Back in 1967, the Australian National University held a conference on the theme, India, Japan, Australia: Partners in Asia? It was an interesting time to host such a gathering. That year witnessed a series of events with long-lasting consequences. In the throes of the Cultural Revolution, China was stoking tension with the Soviets, upping aid to North Vietnam, and flexing muscle with a hydrogen bomb test. The United States was ratcheting up military action in Indochina. The United Kingdom began closing bases East of Suez and the Soviets were preparing for their first naval foray into the Indian Ocean. Japan replaced Britain as Australia’s biggest trading partner, Suharto came to power in Jakarta, and ASEAN was founded in Bangkok.
Back in Canberra, the conference delegates agreed on the challenges their countries faced. ‘Most participants’, their host J. D. B. Miller observed, thought ‘the future in would be determined by how China behaved, and how others behaved towards China’. They were also concerned about Washington’s actions in the region and about how to secure lasting economic growth.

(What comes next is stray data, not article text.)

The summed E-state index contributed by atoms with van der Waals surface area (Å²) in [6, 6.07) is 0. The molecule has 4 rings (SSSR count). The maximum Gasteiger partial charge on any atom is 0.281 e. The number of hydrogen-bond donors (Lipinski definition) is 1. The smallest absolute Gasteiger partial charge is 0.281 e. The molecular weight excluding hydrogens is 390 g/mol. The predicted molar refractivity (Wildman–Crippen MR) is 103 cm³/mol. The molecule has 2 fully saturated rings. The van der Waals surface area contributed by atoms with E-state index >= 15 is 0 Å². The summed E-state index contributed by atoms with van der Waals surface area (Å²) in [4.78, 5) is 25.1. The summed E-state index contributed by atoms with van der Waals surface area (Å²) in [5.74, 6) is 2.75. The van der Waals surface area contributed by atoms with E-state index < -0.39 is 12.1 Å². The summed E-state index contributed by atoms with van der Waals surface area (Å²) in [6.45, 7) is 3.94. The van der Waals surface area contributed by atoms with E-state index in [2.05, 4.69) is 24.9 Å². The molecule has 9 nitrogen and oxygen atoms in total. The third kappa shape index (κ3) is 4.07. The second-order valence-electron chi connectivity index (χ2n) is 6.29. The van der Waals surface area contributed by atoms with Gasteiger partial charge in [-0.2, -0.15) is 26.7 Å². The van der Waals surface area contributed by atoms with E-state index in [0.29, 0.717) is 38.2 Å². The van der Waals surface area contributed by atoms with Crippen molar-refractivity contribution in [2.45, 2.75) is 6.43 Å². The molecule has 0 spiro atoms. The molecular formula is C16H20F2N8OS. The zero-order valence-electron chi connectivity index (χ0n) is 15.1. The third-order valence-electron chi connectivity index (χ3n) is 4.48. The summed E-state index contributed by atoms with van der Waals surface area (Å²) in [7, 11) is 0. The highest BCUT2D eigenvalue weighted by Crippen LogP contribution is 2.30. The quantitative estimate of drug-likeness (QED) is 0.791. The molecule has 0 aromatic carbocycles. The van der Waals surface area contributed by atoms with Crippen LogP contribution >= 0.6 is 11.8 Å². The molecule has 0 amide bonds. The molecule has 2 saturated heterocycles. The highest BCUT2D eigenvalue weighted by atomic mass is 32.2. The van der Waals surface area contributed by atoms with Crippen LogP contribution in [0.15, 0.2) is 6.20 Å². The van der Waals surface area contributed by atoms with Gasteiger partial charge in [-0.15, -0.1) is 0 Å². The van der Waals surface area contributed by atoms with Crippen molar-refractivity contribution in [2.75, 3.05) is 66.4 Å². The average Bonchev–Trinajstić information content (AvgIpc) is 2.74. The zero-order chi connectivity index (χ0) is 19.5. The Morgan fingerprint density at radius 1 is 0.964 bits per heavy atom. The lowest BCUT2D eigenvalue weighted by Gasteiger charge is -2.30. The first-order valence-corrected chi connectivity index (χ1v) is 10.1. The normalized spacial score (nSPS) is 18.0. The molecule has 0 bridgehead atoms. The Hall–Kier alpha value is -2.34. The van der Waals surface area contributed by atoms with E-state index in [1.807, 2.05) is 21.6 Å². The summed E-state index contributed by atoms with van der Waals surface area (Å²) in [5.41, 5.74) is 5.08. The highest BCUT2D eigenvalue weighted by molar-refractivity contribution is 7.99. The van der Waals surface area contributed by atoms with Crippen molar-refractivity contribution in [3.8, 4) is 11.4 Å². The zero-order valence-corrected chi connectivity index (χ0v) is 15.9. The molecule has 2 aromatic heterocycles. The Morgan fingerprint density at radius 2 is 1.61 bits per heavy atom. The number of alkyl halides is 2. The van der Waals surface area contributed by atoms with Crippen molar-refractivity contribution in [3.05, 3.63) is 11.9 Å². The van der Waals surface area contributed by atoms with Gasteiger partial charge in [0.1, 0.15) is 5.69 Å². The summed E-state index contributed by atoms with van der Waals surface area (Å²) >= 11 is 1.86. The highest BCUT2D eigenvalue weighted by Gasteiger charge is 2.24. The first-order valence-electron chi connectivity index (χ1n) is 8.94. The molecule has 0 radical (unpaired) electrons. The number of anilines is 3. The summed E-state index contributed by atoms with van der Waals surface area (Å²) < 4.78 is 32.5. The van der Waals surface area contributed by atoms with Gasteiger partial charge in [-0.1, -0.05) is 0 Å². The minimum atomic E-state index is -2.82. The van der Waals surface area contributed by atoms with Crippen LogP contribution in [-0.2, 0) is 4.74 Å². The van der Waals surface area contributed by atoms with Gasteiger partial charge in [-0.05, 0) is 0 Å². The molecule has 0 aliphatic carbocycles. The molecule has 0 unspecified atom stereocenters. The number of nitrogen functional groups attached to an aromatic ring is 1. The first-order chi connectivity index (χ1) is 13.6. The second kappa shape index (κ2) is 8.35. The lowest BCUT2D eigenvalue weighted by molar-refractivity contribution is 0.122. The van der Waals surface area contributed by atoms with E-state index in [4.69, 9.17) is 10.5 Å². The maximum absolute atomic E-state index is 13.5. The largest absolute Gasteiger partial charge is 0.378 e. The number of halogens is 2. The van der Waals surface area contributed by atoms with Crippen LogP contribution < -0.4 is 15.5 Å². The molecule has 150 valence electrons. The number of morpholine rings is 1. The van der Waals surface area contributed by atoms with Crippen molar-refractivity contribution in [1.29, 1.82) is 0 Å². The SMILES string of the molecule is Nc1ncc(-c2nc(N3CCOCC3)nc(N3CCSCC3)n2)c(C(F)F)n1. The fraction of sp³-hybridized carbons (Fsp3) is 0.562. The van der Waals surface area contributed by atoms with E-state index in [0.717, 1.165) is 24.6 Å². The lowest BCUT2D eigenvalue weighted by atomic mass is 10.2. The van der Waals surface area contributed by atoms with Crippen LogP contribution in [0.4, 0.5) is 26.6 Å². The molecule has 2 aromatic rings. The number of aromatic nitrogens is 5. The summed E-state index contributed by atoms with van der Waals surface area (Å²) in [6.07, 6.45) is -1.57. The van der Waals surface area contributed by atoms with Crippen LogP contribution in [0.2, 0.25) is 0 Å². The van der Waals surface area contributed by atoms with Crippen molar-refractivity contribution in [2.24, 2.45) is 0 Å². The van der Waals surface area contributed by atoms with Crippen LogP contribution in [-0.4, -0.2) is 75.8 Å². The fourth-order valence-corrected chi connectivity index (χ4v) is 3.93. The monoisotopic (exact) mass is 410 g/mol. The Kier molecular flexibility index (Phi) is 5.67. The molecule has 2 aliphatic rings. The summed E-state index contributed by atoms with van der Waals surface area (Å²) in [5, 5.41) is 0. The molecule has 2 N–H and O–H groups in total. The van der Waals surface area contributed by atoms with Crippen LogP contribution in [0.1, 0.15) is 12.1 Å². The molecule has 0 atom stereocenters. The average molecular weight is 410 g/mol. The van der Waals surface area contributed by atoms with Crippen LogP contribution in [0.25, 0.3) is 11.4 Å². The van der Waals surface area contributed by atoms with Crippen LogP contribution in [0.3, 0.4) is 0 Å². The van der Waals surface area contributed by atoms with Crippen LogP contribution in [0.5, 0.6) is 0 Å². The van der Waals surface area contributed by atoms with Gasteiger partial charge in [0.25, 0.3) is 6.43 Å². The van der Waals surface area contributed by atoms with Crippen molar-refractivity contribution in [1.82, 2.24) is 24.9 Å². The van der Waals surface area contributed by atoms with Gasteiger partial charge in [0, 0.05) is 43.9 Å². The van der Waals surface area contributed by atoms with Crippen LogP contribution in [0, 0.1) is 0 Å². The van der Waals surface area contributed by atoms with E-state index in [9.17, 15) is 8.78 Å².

The delegates differed, however, in their worldviews, which shaped their perceptions of how to tackle those challenges. Among the nonaligned Indians, suspicion of the West and sympathy for socialism was clear, distancing them from the Australians and Japanese. Among the Japanese, pacifism loomed large, as did the promise of using its growing economic power to pacify the region. And among the Australians, wrestling with the legacy of Menzies, shifting views were evident, as the groundwork was laid for the major changes to foreign and defence policy in the early 1970s.
Read the full “The Australia–India–Japan trilateral: converging interests… and converging perceptions?” article by Griffith Asia Institute Acting Director and Centre for Governance and Public Policy Professor, Ian Hall, in The Strategist (ASPI).